The Godfather also suffered from some erratic pacing. In the film’s methodical first half, we see the young, respectable Michael Corleone slowly assert himself into the family business, culminating with the brutal murders of crime boss Virgil Sollozzo and police Captain McCluskey. However, after Michael returns from his exile in Sicily, the narrative speeds up considerably. In the span of about 15 minutes, Michael is appointed head of the family, decides to move their operations to Nevada, reestablishes his relationship with his old girlfriend Kay (Diane Keaton), gets married, and has two children. These were significant events in Michael’s personal and professional life and they seemed to get glossed over. However, in the long scheme of things, my quibbles with The Godfather‘s narrative are not only minor, but relatively common. With most origin stories the author must make sacrifices to firmly lay the groundwork. That is exactly what Francis Ford Coppola and Mario Puzo did.

In the past, when embarking on a sequel to a successful film, some directors took the easy way out and remade their first film on a larger scale.  Francis Ford Coppola and Mario Puzo had no intention of doing this when making their follow-up to The Godfather. The ambitious film was both a prequel and a sequel, telling the stories of Michael and Vito Corleone’s rise to power. Despite featuring two parallel storylines over several different locations, The Godfather Part II had a cleaner and more emotionally resonant narrative. While the first film gave us a sense of who the Corleone’s were, The Godfather Part II really delved into their psyches. This was particularly the case with the character of Fredo. In The Godfather, Fredo was the frail, ignorant middle son of Vito Corleone, who  was passed over as head of the family and sent to Las Vegas to build ties. Other than that, we did not know much about him and he seemed to be something of a throwaway character.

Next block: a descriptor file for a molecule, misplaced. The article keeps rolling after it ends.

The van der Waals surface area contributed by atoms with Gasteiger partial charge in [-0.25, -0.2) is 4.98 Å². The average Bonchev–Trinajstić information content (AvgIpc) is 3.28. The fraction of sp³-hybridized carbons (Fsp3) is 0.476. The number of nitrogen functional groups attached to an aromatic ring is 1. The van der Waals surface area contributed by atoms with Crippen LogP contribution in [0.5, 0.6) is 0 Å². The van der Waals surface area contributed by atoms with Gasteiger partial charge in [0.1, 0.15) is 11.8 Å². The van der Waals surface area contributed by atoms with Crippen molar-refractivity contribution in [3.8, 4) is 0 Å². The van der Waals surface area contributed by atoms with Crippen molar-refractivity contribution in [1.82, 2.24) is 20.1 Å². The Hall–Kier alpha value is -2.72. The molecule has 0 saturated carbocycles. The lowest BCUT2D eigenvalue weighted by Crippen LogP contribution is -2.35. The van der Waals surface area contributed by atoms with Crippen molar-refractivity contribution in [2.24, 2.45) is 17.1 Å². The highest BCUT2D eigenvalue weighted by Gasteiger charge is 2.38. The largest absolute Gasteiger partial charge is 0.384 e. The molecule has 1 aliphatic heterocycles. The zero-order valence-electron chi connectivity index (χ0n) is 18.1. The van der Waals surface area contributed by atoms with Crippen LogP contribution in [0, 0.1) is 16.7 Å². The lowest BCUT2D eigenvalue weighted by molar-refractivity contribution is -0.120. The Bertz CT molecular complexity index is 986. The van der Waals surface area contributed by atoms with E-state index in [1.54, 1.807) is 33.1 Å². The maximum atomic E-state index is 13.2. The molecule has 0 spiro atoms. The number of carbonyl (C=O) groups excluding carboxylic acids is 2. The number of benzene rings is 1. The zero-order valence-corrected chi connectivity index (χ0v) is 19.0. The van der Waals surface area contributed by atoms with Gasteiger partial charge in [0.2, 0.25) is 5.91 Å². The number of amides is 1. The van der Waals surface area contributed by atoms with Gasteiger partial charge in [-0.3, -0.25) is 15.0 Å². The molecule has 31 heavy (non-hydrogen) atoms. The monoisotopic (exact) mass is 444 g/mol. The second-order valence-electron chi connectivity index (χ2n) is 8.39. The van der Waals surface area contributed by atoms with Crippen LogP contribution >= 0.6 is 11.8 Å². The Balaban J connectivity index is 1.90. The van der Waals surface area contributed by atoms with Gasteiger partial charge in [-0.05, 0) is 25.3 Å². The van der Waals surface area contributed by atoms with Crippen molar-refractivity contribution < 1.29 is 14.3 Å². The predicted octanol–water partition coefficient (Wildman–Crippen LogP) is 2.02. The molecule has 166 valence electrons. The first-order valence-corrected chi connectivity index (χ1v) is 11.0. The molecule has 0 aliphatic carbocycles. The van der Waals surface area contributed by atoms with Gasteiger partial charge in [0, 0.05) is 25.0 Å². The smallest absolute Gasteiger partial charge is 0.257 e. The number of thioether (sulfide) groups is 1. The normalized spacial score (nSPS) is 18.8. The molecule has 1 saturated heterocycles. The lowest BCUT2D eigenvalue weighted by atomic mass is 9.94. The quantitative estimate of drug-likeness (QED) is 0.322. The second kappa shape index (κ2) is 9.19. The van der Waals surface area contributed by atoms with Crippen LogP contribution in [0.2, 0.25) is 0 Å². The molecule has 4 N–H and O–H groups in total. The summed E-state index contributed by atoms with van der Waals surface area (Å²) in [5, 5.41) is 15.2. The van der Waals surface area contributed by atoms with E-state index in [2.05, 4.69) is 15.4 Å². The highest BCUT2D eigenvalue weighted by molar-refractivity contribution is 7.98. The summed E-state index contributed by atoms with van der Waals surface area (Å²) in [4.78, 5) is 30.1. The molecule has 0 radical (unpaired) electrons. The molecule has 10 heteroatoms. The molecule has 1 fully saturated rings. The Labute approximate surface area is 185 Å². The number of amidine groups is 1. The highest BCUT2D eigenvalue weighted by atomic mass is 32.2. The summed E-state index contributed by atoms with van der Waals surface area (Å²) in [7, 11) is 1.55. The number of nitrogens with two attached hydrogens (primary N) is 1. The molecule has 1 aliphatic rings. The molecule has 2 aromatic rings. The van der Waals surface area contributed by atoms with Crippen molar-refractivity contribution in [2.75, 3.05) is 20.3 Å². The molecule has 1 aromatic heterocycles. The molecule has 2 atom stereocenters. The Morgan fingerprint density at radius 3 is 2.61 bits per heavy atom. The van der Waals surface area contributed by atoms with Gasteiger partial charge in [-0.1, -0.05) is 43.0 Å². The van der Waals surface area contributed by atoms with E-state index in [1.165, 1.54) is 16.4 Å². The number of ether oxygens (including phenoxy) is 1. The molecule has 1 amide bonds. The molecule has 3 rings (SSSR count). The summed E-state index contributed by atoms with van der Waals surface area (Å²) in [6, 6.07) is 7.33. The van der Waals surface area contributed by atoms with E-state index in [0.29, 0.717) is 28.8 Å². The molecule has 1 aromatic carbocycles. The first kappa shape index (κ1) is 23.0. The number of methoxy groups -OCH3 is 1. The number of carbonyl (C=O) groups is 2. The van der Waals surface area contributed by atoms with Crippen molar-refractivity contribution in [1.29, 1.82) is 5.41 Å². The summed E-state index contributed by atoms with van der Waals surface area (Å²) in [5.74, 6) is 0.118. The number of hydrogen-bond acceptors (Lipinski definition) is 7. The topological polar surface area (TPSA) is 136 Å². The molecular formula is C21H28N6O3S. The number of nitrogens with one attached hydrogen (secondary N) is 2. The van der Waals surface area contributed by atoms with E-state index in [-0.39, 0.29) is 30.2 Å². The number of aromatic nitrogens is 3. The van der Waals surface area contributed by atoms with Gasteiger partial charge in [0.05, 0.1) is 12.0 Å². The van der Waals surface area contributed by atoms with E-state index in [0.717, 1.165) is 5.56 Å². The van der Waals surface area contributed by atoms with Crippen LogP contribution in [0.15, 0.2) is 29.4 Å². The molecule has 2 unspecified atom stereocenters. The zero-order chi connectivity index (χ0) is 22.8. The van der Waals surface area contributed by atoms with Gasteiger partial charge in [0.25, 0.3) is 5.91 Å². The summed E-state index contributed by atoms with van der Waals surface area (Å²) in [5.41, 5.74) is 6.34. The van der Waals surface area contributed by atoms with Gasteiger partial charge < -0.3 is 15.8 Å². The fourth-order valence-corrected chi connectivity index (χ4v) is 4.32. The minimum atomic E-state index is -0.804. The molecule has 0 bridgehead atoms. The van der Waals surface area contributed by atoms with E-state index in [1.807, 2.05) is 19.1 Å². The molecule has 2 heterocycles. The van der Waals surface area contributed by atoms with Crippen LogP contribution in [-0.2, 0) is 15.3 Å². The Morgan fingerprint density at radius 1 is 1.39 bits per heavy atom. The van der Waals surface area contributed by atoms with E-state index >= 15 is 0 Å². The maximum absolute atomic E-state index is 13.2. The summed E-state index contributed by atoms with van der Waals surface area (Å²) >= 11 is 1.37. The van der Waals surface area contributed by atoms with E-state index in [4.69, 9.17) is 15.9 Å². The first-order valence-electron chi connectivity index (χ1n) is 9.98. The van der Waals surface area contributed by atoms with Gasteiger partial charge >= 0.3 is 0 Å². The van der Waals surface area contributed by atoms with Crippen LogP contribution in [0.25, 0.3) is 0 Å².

However, in Part II it became clear that there was much more to Fredo after Michael discovered he was working with rival gangster Hyman Roth (Lee Strasberg). In a wrenching scene where Michael confronts him, Fredo breaks down and expresses how hurt he was after being passed over as head of the family. Fredo went to work with Roth so he could finally be part of something and earn the respect he so desperately wanted. With this revelation, Fredo became possibly the most tragic character of The Godfather series. He was a man who had to betray his brother in order to prove his own self-worth. It’s the stuff of great drama. Fredo was not the only compelling character in the film. Though he was only in a third of the film’s three-plus hour run-time, Robert De Niro was riveting as the young Vito Corleone. Despite having precious few lines (all in Sicilian), De Niro was able to craft a cunning, dangerous, yet dignified, figure with his facial expressions and body language.  As brilliant as Marlon Brando’s interpretation of Don Corleone was, De Niro matched him toe-to-toe. No one would have predicted that going into to the film.

In rewatching The Godfather Part II on AMC, I was stunned by how bold Francis Ford Coppola and Mario Puzo’s vision was. Everyone, including longtime friend and fellow filmmaker George Lucas, told Coppola that having two disconnected stories would not work. In the end, Coppola went with his heart and took the gamble. That is something very few director’s seem to do these days. Despite being involved in such classic  productions as Patton, The Godfather, American Graffiti, The Conversation, and Apocalypse Now throughout the 1970’s, The Godfather Part II will forever be Francis Ford Coppola’s crowning achievement in my opinion. The film is simply a knockout.